Managing a bank will always be a more lucrative criminal enterprise than raiding one but this Brechtian styled analysis only goes so far. A closer look at the extraordinary nature of Goldman Sachs and its operations reveals not merely a bank but a flesh-eating cult of considerable proportion, brazen in its operations and indifferent to authorities. While states have been surrendering their functions to banks with more regularity than unconscious organ donors, the catch-up was bound to happen. In Malaysia, a country at times irritable with the liberties taken by financial institutions, a retaliation of sorts is taking place.
The Malaysian government now claims that the bank’s subsidiaries, two ex-bankers from Goldman Sachs and Malaysian financier Low Taek Jho, engaged in an enterprise of misappropriation to the tune of $2.7 billion. To that can be added claims of bribery and supplying false statements. But Goldman remains an old hand at this, already doing what it is famed for: minimising any alleged role of impropriety and declaring the sort of innocence best expressed by hardened criminals.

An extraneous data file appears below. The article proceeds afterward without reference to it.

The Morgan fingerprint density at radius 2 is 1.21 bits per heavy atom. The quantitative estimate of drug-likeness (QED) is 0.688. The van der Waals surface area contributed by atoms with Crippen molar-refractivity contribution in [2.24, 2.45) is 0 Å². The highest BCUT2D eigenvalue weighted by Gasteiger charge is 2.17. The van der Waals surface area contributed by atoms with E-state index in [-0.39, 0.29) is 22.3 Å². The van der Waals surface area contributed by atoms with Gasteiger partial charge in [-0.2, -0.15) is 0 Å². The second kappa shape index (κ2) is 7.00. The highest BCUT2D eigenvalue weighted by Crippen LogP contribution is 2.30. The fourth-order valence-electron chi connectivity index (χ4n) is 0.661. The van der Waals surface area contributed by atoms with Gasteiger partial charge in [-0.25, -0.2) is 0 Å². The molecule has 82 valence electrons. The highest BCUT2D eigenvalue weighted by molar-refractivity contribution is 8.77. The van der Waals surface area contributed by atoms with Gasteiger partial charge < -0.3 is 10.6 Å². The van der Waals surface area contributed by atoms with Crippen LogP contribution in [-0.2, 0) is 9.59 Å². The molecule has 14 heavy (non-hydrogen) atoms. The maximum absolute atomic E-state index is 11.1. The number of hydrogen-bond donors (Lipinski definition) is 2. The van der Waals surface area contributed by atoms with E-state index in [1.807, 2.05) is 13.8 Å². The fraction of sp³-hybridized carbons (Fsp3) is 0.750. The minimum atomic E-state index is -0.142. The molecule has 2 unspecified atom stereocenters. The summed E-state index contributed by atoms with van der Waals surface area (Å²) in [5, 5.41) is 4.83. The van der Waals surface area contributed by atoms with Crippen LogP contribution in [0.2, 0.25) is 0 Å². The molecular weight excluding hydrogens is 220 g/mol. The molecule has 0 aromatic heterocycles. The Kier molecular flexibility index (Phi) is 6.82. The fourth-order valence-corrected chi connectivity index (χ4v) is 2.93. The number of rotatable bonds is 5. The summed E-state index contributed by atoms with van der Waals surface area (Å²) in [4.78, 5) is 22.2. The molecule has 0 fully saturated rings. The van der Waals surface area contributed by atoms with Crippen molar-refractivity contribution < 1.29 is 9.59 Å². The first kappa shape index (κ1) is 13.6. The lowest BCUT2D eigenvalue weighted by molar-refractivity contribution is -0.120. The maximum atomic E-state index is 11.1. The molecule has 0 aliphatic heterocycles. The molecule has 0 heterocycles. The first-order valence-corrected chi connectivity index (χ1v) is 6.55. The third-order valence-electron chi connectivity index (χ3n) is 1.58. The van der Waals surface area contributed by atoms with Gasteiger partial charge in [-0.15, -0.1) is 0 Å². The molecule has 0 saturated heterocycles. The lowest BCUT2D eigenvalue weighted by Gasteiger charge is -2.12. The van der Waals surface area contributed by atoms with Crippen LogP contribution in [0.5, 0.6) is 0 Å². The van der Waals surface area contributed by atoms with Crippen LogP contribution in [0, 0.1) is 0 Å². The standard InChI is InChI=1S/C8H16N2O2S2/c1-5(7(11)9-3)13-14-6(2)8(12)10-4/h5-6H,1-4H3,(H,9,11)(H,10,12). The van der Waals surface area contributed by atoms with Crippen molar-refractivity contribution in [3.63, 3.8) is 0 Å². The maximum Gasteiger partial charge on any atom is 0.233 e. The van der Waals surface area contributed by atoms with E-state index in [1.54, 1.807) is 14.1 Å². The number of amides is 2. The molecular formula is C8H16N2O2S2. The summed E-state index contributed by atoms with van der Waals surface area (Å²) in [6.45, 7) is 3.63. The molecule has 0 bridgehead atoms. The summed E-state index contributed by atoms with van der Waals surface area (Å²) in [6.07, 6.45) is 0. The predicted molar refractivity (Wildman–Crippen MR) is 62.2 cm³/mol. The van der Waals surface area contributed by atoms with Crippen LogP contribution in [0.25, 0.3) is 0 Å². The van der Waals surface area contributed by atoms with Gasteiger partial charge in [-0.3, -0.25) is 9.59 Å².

Wherever one turns to this mercenary of the finance world, the pattern is tried and familiar. Clients of varying moral persuasions are targeted; books and accounts are cooked to order; loans and purchases are arranged. The result is often murky and often seedy.
Examples of this proliferate in the financial jungle. Greece stands out as one such client, entering…